Born in Nigeria to Irish parents, Brian Johnston was destined to become a travel writer: he has lived in Switzerland, the UK and China, and now calls Sydney home.
As a connoisseur of good global food, we decided to catch up with Brian to find out more about his favourite food destinations:
Food is one of travel’s great pleasures, not just for its flavors but for the way it reveals a destination’s cultural influences and social habits. Here are three of my favourite cities that are sure to get your tastebuds tingling.
Apart from Osaka Castle, this Japanese city isn’t about conventional sightseeing, but rather about enjoying the tremendous urban vibe and a mindboggling array of shops, nightlife and neon-lit neighborhoods. It also has a terrific food scene, Japan’s best.
At the top end, Osaka’s critically acclaimed restaurants are the place to try kaiseki, Japan’s equivalent of haute cuisine, featuring multiple courses of elaborately arranged, utterly beautiful food, often served by kimono-clad hostesses in traditional tatami rooms.
For less formal meals, sit at the counter in the ubiquitous kappo restaurants and watch chefs at work, or head to the pub-like yakatori joints that serve charcoal-grilled chicken, usually accompanied by sake or beer, the after-work destination of choice for locals. Noodle bars are also everywhere.
Lastly, Osaka’s street snacks include stuffed omelette-like pancakes (okonomiyaki) and fried octopus balls (takoyaki). Don’t miss the food halls of department stores either, a marvel of bento boxes, sushi, dumplings and elegant pastries.
Related journey: Majestic Japan
A visit to Ho Chi Minh City gets you buzzing. The French colonial town with its ‘tropical baroque’ architecture is emerging as a fastpaced city in the throes of economic change. Even better, it’s one of the world’s best cities for street food, and you don’t have to wrestle with a foreign-language menu: just point, tuck in and soak up the neighborhood atmosphere too.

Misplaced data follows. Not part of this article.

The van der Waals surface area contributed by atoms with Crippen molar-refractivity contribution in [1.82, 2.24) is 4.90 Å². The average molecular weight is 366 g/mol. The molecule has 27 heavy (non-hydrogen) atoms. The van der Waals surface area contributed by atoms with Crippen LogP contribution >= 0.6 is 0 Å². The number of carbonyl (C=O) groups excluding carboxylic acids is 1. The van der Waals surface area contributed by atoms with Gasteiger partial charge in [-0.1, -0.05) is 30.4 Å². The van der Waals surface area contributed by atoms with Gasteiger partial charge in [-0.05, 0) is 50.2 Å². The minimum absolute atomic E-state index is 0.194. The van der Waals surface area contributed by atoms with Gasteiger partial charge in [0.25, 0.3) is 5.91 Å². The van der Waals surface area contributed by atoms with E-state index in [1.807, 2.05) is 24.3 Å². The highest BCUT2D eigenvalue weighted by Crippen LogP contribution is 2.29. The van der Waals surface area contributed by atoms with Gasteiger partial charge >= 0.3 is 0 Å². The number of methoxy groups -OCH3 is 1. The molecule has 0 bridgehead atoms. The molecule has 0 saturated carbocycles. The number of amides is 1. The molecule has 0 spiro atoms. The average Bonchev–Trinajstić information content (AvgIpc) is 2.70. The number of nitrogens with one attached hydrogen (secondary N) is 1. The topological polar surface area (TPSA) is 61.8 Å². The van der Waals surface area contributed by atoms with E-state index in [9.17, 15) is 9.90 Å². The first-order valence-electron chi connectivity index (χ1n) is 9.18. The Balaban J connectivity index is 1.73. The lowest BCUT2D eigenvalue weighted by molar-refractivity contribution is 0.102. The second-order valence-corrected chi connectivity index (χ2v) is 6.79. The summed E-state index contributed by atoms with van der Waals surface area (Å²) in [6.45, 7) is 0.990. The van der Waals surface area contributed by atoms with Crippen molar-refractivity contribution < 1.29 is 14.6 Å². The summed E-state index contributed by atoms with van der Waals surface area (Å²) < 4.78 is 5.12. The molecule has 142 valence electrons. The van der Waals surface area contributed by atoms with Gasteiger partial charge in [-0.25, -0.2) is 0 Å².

You’ll find many street stalls around Ben Thanh Market in Dong Khoi. Vietnamese dishes to try include chicken-and-mushroom soup; crispy pancakes; seasoned beef with peanut sauce wrapped in mint leaves; and rice dishes with chicken and shrimp. Sandwiches combine baguettes from the French colonial era with Vietnamese sausage, salted pork or pickled vegetables.
Nothing beats the Vietnamese obsession with national dish pho, however. The soup contains rice noodles in beef stock and is garnished to taste with meat, fresh chilli and herbs. It’s utterly delicious, and the perfect stomach filler.
Sri Lanka’s capital packs in colonial heritage, waterfront walks, museums and fascinating temples along with the clamour of business life and lively cafés, but its cuisine will linger most in the mind.
Spices and coconut are dominant flavors in Sri Lankan cooking, which features influences from centuries of trade with India, China and the Middle East, and from its Portuguese, Dutch and British colonial era.
You’ll enjoy a glorious range of often fiery curries, accompanied by lime pickle and caramelized onion relish. Fish and crab curries are Colombo specialties. Restaurants along Mount Lavinia beach in the southern suburbs have great Sri Lankan seafood.
End the day at seaside promenade Galle Face Green, favored for sunset strolls, peoplewatching and street snacking. Stalls sell typical treats such as finger-licking roti, spiced chickpeas and shrimp fritters. Leave room for Sri Lankan desserts based on coconut, tropical fruit, honey and treacle, accompanied by a cup of Ceylon tea.
Related journey: Classical Sri Lanka
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